Awareness of the initiative will also be raised within local schools, who shall be invited to become involved in our activities and will be encouraged to enjoy the environment following the positive impact and outcomes achieved for biodiversity. This will include nature walks, bee-spotting, etc. TMWRAC has already undertaken local nature walks in Tymon Park with younger residents. Both local schools may consider a number of initiatives in their own grounds on the back of the positivity of our project.


We were mindful when putting the proposal together that there are constraints at the local authority level, be they financial or operational, in terms of the manpower/necessary equipment available (e.g. for grass collection), or a combination of both. Whilst a number of initiatives are worthy in terms of their goal, they also may present SDCC and their public realm department with a new set of challenges. This has meant that some actions are easier to roll out than others.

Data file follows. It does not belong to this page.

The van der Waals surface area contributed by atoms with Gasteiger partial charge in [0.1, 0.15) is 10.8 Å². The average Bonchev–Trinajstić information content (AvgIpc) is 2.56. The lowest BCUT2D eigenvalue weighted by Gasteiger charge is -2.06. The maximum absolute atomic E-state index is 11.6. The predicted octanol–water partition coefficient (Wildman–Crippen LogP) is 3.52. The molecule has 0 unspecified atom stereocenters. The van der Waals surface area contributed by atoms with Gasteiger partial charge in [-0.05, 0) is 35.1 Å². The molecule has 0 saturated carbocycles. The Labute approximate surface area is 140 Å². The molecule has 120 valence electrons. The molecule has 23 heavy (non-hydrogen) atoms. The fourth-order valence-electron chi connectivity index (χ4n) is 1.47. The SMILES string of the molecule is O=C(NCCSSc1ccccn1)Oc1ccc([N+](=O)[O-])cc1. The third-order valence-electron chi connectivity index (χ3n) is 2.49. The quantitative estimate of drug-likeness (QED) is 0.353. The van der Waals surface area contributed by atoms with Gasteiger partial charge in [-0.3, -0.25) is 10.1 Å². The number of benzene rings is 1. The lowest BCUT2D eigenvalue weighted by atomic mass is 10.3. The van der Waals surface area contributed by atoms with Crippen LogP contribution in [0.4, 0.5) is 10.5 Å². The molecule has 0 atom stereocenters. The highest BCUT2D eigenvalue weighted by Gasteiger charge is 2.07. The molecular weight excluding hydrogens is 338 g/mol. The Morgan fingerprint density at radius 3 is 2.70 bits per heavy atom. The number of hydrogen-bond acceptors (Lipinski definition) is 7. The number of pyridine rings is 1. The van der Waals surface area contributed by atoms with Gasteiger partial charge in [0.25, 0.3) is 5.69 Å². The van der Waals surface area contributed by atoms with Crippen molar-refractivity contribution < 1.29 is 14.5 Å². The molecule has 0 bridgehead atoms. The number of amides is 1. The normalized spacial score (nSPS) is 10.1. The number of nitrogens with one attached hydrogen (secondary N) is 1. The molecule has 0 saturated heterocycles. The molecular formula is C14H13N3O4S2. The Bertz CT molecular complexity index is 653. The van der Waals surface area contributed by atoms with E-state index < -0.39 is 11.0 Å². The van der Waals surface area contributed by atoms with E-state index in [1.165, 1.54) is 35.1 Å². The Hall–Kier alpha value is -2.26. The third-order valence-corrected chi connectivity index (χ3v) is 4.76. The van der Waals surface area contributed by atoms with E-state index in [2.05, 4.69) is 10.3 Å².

In terms of reduced mowing regimes, we found it is easier for local authorities to agree to large spaces to be adapted to reduced mowing for meadowlands, as it is easier for the grass to be lifted by large machines come September. Smaller areas are prohibitive given that many authorities do not possess the equipment to lift this grass to deplete the nitrogen in the soil and/or do not lift grass as a work practice. This somewhat limits the areas that we could ultimately divert for pollinator-friendly initiatives and might be something that other residents groups should consider when putting a plan together for their area.